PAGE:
Please use this identifier to cite or link to this item: http://hdl.handle.net/2440/66958
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dc.contributor.authorBruhn, D.en
dc.contributor.authorEgerton, J.en
dc.contributor.authorLoveys, B.en
dc.contributor.authorBall, M.en
dc.date.issued2007en
dc.identifier.citationGlobal Change Biology, 2007; 13(6):1216-1223en
dc.identifier.issn1354-1013en
dc.identifier.issn1365-2486en
dc.identifier.urihttp://hdl.handle.net/2440/66958-
dc.description.abstractAcclimation of plant respiration rates (R) to climate warming is highly variable and many results appear contradictory. We tested the recently suggested hypotheses that pre-existing, long-lived leaves should exhibit a relatively limited ability for R to acclimate to climate warming, and that acclimation would occur via changes in the short-term temperature sensitivity of respiration. Seedlings of a subalpine, evergreen tree species (Eucalyptus pauciflora) were grown under naturally fluctuating conditions within its natural distribution. We used a free air temperature increase (FATI) system of infra-red ceramic lamps to raise night-time leaf temperatures by 0.3±0.1, 1.3±0.1, and 2.2±0.1 °C above ambient for 1 year. Light-saturated assimilation rates and plant growth did not change with nocturnal FATI treatments. Leaf R measured at prevailing temperatures did not differ between FATI treatments. Within each FATI treatment, nocturnal leaf R was highly sensitive to artificial temperature changes within minutes, and also correlated strongly with natural nocturnal and seasonal temperature variation. The corresponding values of Q₁₀ of R varied according to time scale of measurements, but did not vary between FATI treatments. Instead, acclimation of R to nocturnal FATI occurred through changes in the base rate of respiration.en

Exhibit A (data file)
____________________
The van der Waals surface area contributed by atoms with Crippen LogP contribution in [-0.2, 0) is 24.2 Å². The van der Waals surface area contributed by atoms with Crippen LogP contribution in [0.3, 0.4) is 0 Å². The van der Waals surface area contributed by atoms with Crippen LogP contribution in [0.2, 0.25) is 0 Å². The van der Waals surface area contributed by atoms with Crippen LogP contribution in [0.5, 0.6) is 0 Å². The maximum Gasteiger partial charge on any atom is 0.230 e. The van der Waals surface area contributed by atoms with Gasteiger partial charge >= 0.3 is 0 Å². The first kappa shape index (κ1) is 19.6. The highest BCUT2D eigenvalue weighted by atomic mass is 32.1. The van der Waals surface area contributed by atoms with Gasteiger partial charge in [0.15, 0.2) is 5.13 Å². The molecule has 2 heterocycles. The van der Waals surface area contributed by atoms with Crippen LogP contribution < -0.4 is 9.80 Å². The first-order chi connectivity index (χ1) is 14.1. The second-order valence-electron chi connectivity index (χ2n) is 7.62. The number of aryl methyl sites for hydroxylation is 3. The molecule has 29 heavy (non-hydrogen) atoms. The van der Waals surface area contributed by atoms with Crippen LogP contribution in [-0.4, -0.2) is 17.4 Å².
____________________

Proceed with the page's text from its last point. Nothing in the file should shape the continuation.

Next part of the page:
dc.description.statementofresponsibilityDan Bruhn, John J. G. Egerton, Beth R. Loveys and Marilyn C. Ballen
dc.language.isoenen
dc.publisherBlackwell Science Ltden
dc.rights© 2007 The Authorsen
dc.subjectacclimation; climate warming; field; free air temperature increase (FATI); leaf; respiration; Q10; temperature sensitivityen
dc.titleEvergreen leaf respiration acclimates to long-term nocturnal warming under field conditionsen
dc.typeJournal articleen
dc.identifier.rmid0020105991en
dc.identifier.doi10.1111/j.1365-2486.2007.01351.xen
dc.identifier.pubid30921-
pubs.library.collectionAgriculture, Food and Wine publicationsen
pubs.verification-statusVerifieden
pubs.publication-statusPublisheden
dc.identifier.orcidLoveys, B. [0000-0002-2571-2747]en
Appears in Collections:Agriculture, Food and Wine publications

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